The Times West Virginian

WVU Sports

January 7, 2011

HERTZEL COLUMN: WVU women hoped to snap UConn streak

MORGANTOWN — When Stanford, which had a nice little week in athletics, beat the University of Connecticut’s seemingly unbeatable basketball team after it had reeled off a record 90 consecutive women’s basketball victories, there were cries of joy from everywhere in the game.

Except right here in Morgantown.

It wasn’t so much that the West Virginia University women’s team was rooting for Connecticut to win.

It was more that the Mountaineers were rooting for them not to lose.

Unbeaten and armed for battle as never before, Mike Carey’s West Virginia team wanted to be the team that made the history, to be known forever more as the team that ended Connecticut’s winning streak.

It had nothing to do with an overgrown ego built off a 15-0 start this season, West Virginia’s best ever. It wasn’t so boastful as to think they were better than UConn.

It was just that the Mountaineers were good, knew they were good, even capable of winning a national championship, and had UConn at home.

Beating the unbeatable was a realistic dream in what they all hope will be a dream season.

“You know,” coach Mike Carey said the other day, “you always want to be the one who has the opportunity to knock them off and end their streak.”

That is, really, what athletics is all about. Normally, the better team wins. In UConn’s case, it well may have been 90 out of 91 times.

But a good team doesn’t walk onto the field or court thinking it can’t win against a great team.

“What went through all our heads was that we would both be undefeated when they came in here and it would be a matchup of unbeaten teams,” senior Liz Repella recalled. “For us to have the chance to beat them on our home court and break that record while they were undefeated was important. We kind of wanted to have that chance.”

Another senior, Sarah Miles, felt the same way.

“We, as a team, we didn’t want them to lose. We wanted the opportunity to end the streak. We weren’t excited that they ended the streak,” she said. “We wanted that moment.”

It was always the 500 pound gorilla in the room that Feb. 8 meeting in the Coliseum with UConn. They would hope, even now, to get the students out and the fans, to turn the Coliseum into a madhouse and to win the biggest game in the school’s history … maybe even men’s or women’s history.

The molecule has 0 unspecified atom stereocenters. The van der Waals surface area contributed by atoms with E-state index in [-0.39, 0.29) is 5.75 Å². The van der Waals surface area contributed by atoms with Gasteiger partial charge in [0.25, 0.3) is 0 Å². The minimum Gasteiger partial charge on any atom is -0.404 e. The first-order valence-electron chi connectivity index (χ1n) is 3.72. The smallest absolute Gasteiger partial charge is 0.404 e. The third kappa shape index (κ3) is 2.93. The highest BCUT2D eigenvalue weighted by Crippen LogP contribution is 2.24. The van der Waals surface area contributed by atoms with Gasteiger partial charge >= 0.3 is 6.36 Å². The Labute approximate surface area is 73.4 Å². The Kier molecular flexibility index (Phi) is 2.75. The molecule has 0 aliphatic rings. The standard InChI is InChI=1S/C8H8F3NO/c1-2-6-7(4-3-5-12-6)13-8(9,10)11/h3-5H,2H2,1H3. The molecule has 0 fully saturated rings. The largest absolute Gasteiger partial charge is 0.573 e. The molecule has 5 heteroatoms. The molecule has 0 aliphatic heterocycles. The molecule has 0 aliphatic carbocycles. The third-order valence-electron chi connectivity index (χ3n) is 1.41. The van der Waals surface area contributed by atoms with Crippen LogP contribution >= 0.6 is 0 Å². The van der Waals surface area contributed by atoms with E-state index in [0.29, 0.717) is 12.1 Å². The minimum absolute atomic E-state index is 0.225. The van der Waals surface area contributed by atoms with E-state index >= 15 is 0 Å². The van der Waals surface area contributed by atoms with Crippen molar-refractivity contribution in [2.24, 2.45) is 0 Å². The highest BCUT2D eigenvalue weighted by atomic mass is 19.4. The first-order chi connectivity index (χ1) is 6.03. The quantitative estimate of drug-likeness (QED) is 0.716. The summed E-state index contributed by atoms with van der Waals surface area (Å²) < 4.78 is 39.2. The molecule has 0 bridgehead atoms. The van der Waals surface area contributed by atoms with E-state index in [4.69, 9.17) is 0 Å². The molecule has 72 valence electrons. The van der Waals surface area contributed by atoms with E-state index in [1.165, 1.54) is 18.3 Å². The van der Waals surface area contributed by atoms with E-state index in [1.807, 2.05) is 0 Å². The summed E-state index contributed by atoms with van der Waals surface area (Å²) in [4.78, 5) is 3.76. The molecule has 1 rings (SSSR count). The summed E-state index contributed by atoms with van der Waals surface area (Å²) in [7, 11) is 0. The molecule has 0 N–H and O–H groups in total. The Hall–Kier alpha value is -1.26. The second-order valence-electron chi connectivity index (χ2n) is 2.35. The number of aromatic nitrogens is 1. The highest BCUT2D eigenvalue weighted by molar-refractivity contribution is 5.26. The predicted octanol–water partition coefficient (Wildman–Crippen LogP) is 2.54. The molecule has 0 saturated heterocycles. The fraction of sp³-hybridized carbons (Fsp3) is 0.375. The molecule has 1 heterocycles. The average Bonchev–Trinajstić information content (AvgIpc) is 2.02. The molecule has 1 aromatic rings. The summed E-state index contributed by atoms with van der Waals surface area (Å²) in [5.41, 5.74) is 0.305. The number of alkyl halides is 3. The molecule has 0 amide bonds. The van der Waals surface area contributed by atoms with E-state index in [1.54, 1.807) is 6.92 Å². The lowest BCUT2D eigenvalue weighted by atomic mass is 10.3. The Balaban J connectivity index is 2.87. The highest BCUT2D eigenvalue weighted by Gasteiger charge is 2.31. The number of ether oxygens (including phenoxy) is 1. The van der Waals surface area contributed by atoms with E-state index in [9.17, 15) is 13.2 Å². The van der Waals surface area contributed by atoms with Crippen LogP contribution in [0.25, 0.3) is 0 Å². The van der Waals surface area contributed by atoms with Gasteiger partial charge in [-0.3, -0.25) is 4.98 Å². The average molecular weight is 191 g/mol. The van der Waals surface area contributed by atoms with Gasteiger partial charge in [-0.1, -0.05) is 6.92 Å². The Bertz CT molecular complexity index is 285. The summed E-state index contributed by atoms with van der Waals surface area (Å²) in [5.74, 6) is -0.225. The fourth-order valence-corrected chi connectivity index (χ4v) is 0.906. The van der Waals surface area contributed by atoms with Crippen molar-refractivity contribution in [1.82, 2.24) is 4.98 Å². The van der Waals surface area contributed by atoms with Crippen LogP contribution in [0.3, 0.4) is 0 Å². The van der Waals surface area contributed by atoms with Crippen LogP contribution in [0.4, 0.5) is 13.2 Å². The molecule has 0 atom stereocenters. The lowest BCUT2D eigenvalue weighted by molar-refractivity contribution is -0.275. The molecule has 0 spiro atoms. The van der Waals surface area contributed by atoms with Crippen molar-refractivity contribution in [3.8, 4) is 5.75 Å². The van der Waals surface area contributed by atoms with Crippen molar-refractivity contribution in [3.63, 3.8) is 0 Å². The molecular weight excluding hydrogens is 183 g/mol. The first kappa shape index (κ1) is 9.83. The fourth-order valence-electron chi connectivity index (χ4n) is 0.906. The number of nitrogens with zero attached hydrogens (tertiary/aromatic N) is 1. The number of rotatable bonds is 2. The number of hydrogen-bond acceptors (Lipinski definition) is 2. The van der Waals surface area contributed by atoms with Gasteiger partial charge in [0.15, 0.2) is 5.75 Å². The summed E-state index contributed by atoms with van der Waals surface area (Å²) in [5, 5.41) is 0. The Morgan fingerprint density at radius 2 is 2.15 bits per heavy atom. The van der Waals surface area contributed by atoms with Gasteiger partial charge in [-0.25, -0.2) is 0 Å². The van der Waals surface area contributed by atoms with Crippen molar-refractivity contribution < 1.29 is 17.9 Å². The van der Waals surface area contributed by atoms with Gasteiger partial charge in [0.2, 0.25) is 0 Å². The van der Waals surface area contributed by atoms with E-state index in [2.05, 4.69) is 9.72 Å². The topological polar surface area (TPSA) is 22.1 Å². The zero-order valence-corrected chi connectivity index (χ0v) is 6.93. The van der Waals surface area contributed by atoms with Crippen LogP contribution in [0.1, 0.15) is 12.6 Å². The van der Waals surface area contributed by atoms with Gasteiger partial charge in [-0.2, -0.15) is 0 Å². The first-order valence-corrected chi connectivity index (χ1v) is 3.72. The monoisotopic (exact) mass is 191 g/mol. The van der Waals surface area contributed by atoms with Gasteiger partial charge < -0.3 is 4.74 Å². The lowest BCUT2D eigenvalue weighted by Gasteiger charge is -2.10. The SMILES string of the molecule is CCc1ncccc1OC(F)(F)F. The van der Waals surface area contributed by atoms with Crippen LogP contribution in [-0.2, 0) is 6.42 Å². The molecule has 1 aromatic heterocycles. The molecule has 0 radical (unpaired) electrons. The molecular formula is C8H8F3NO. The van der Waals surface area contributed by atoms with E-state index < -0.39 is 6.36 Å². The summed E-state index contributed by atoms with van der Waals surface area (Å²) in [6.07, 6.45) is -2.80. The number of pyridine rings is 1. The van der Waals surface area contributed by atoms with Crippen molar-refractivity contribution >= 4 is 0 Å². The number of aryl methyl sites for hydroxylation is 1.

But UConn lost.

“We never talked about that. I’m like the other coaches in the Big East. My goodness, if you look down your schedule, you may not come back out. You can’t look at anything but the next game,” Carey said.

But he knew.

“Our players and our coaches knew, but we didn’t talk to them (about Connecticut). We did want to be undefeated when they came here,” he said.

“We have to take it a game at a time, but Connecticut is always in the back of everyone’s mind. Who doesn’t want to beat them? They went a whole season undefeated. It should be everyone’s goal to beat Connecticut,” Miles said.

While the ladies on this year’s WVU team probably don’t even know about it, WVU owes them one.

Back in 2000, when Alexis Basil was coaching the Mountaineers and having no success, UConn came to town. The game was supposed to have been at the Coliseum but that was closed for asbestos removal, so the game was moved to Morgantown High.

That bothered coach Geno Auriemma, who had the game set for TV, and his attitude wasn’t helped anymore when there was a gas leak in the area of Morgantown High and they threatened to cancel the game or change the time so it would not be on TV.

He did not call off the dogs in a 100-28 victory … and that’s one that has yet to be avenged, WVU having won its first ever meeting with UConn before losing the last 22 in a row.

This year there was real hope that things would be different. This year it would be West Virginia blue that would be remembered, just as Notre Dame’s blue is known for ending John Wooden’s 88-game streak at UCLA.

Streak or no streak, WVU knows it will be facing a spectacular challenge, for if Connecticut has shown anything over the years it has been that it can stand up to the pressure.

“I stand here and the pressure I feel on these girls and we’re only 15-and-0. Can you imagine being 90-and-0? The way they handled that, came out and played hard every game. It’s just unbelievable,” Carey said. “And I’m not going to fool myself. We wouldn’t be 15-0 if we had played the schedule that they played.”

E-mail Bob Hertzel at bhertzel@hotmail.com.

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